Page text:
The Baylor Bears started the season ranked No. 19 in the preseason AP Top 25 poll.
The Bears went into the Big 12 Tournament as the No. 6 seed setting up a rematch with Oklahoma State. The Bears lost a heartbreaker to the Cowboys 74-72 in Kansas City at the Sprint Center. The Bears were down 42-24 at half and battled back in the second half to give Oklahoma State a run for their money. Senior point guard Pierre Jackson had a chance to win the game with a three at the buzzer but the shot deflected off the rim.
After a season that fell short of expectations, the Baylor Bears were denied a bid into the NCAA Tournament.
Rather than competing for a third Elite Eight appearance in four years, the Bears will be playing in the National Invitational Tournament this postseason.
“Nobody wants to finish playing,” Baylor head coach Scott Drew said. “To have an opportunity to play postseason means the seniors get a chance to put on that uniform one last time. And I know at the end of the year, there are only two happy teams — the one that wins the national championship in the NCAA and whoever wins the championship in the NIT. So the goal is to be one of those teams that win the last game.”
One positive aspect of being in the NIT is that Baylor will have the opportunity to host one game and possibly a second at the Ferrell Center.
At 8 p.m. Wednesday, the Bears will host Long Beach State at the Ferrell Center. The contest will be televised nationally on ESPN2.
The Bears were 18-14 overall this season and had a 9-9 record within the Big 12 Conference. The Bears’ season was filled with ups and downs.
The Bears started off the regular season with a 5-1 record before losing two of their next three in what would eventually end up being their two weakest losses of the season. The Bears lost to the College of Charleston 63-59 at home in the Ferrell Center. After the loss to Charleston, the Bears had one of their most notable wins of the season when they went into Rupp Arena and defeated the Kentucky Wildcats 64-55. Following the thrill of the Kentucky victory, the Bears lost again at the Ferrell Center when Northwestern toppled them 74-70.
Those two home losses would come back to haunt the Bears. If the Bears had won those two games, there’s a strong chance that their résumé would have qualified them for the NCAA Tournament.
Aside from the Kentucky win, the Bears’ other two wins were at home against Oklahoma State early in the Big 12 schedule and then at home again in the regular season finale against Kansas.
The highlight of the Bears’ season was beating No. 3 Kansas in the Ferrell Center by an astounding 23 points. After the Bears crushed Kansas, it seemed as if momentum was on their side and that they would make some noise in the Big 12 Conference.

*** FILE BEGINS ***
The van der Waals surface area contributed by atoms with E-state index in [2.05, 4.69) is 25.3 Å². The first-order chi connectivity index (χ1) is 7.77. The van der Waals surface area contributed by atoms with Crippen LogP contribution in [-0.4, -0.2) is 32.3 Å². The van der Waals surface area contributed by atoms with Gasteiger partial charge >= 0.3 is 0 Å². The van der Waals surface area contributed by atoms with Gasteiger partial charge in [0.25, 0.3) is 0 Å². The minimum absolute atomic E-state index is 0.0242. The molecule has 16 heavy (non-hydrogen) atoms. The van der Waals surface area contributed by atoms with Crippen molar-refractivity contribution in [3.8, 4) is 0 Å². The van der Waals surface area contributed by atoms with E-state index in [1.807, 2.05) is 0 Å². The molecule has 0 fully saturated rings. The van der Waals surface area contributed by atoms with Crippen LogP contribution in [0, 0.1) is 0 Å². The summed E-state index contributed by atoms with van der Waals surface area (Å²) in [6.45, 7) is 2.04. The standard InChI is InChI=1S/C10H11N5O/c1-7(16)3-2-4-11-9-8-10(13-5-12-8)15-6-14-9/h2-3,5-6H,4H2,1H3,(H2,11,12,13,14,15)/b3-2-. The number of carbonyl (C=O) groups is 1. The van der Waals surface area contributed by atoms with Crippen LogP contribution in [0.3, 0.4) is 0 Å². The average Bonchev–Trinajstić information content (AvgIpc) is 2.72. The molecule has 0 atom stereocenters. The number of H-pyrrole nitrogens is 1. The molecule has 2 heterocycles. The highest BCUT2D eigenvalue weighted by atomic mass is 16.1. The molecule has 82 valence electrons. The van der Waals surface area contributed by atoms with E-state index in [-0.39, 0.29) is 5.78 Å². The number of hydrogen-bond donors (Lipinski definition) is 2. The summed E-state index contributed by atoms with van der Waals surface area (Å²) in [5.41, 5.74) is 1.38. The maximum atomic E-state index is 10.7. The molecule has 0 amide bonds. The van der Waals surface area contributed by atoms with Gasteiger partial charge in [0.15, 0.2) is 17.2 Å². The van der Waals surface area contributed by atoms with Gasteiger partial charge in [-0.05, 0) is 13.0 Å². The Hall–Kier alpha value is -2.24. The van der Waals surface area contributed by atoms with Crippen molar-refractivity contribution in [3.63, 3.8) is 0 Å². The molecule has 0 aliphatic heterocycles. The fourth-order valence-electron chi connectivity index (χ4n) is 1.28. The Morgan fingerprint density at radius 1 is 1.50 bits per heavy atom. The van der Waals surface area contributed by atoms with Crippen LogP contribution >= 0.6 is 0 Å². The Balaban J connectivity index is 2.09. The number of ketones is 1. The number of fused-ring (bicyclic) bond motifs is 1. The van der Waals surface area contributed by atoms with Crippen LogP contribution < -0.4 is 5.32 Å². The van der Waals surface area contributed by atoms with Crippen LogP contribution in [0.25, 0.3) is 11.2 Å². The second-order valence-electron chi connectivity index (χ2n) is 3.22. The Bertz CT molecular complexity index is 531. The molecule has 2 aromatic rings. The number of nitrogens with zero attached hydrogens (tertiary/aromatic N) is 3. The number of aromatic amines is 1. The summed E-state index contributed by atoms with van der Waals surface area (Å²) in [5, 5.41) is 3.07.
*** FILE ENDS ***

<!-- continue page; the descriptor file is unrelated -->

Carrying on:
Jackson, Big 12 Preseason Player of the Year, did not disappoint in his senior season for Baylor. The electrifying senior guard led the Big 12 in scoring and assists. Jackson is the first player to accomplish the feat since Jason Terry was at Arizona nearly two decades ago. Jackson is only the fifth player to ever lead a power conference in both scoring and assists.
Jackson was slighted in the opinion of many basketball fans in postseason awards. Jackson was named to the All-Big 12 second team by the coaches, and Jackson did earn First-Team All-Big 12 from the Associated Press.
Freshman center Isaiah Austin was named to the Big 12 All-Rookie team by the coaches. Austin was also named second team All-Big 12 by the media and third team All-Big 12 by the coaches. Austin averaged 13.2 points and 8.6 rebounds per game.
Junior forward Cory Jefferson had a breakout season for the Bears as he averaged 12.1 points and 8.3 rebounds per game. Jefferson was named All-Big 12 honorable mention by both the media and the coaches.
Junior guard Gary Franklin knew that the Bears season fell short of preseason expectations, but still felt that the Bears were good enough to make the NCAA Tournament.
“Absolutely, I mean I thought we did enough,” Franklin said. “Obviously, we didn’t have the season we wanted to have or expected to have but we thought we deserved to play in the NCAA Tournament so I think the only way to prove that is to win the whole thing [NIT].”
Despite the obvious disappointment of not being selected to the NCAA Tournament field of 68 teams, the Bears are relishing the opportunity to play in the NIT.
“The disappointment of not making the NCAA is always hard on everybody that’s playing in the NIT,” Drew said. “At the same time, now that you know who you’re playing and you know you do have postseason, the excitement kicks in. And everyone knows, you lose, it’s the last time you put on the jersey, so, there’s plenty of motivation and intensity, and everyone knows what’s going on.”
The NIT presents the Bears with a chance to play postseason basketball and have more home games at the Ferrell Center.
The NIT can also serve as a foundation to build toward next season’s success for Baylor and gives the squad a chance to play at the Mecca of basketball, Madison Square Garden in New York City.
“We’ve got a lot to prove still,” Jackson said. “We’ve still got five games to play and that’s a lot of basketball to show everybody that we’re good. I feel like we still belong in the big dance but it’s not about ifs and buts. I’ve never gotten a chance to play at Madison Square Garden in New York so that would be a good goal for the team.”